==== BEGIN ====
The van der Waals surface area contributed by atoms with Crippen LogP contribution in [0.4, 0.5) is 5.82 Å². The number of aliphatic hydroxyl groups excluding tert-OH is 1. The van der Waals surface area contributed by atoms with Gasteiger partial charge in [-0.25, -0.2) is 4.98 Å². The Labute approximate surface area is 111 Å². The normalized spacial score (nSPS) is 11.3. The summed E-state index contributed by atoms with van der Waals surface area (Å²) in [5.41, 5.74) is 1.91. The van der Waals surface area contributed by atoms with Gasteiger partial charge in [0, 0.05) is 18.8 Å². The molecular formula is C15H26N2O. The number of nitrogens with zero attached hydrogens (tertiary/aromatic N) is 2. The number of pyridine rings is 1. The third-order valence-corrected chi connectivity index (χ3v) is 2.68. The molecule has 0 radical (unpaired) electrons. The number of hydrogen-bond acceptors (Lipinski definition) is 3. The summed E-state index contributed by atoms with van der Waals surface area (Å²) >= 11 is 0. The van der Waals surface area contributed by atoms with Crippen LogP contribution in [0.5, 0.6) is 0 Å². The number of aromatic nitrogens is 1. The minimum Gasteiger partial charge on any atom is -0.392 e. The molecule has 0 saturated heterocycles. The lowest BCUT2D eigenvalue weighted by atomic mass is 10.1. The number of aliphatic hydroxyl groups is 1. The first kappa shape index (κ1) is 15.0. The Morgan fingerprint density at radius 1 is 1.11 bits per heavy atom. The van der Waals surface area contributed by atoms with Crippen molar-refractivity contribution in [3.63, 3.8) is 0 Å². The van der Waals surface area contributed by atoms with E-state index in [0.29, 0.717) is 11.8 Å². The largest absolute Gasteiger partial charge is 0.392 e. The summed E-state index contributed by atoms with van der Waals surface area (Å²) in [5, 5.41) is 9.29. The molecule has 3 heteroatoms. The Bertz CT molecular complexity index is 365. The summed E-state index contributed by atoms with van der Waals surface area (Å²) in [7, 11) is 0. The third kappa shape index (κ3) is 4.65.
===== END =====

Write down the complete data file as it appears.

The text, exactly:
The van der Waals surface area contributed by atoms with Crippen LogP contribution in [0.4, 0.5) is 5.82 Å². The number of aliphatic hydroxyl groups excluding tert-OH is 1. The van der Waals surface area contributed by atoms with Gasteiger partial charge in [-0.25, -0.2) is 4.98 Å². The Labute approximate surface area is 111 Å². The normalized spacial score (nSPS) is 11.3. The summed E-state index contributed by atoms with van der Waals surface area (Å²) in [5.41, 5.74) is 1.91. The van der Waals surface area contributed by atoms with Gasteiger partial charge in [0, 0.05) is 18.8 Å². The molecular formula is C15H26N2O. The number of nitrogens with zero attached hydrogens (tertiary/aromatic N) is 2. The number of pyridine rings is 1. The third-order valence-corrected chi connectivity index (χ3v) is 2.68. The molecule has 0 radical (unpaired) electrons. The number of hydrogen-bond acceptors (Lipinski definition) is 3. The summed E-state index contributed by atoms with van der Waals surface area (Å²) >= 11 is 0. The van der Waals surface area contributed by atoms with Crippen LogP contribution in [0.5, 0.6) is 0 Å². The number of aromatic nitrogens is 1. The minimum Gasteiger partial charge on any atom is -0.392 e. The molecule has 0 saturated heterocycles. The lowest BCUT2D eigenvalue weighted by atomic mass is 10.1. The number of aliphatic hydroxyl groups is 1. The first kappa shape index (κ1) is 15.0. The Morgan fingerprint density at radius 1 is 1.11 bits per heavy atom. The van der Waals surface area contributed by atoms with Crippen molar-refractivity contribution in [3.63, 3.8) is 0 Å². The van der Waals surface area contributed by atoms with E-state index in [0.29, 0.717) is 11.8 Å². The largest absolute Gasteiger partial charge is 0.392 e. The summed E-state index contributed by atoms with van der Waals surface area (Å²) in [5, 5.41) is 9.29. The molecule has 3 heteroatoms. The Bertz CT molecular complexity index is 365. The summed E-state index contributed by atoms with van der Waals surface area (Å²) in [7, 11) is 0. The third kappa shape index (κ3) is 4.65.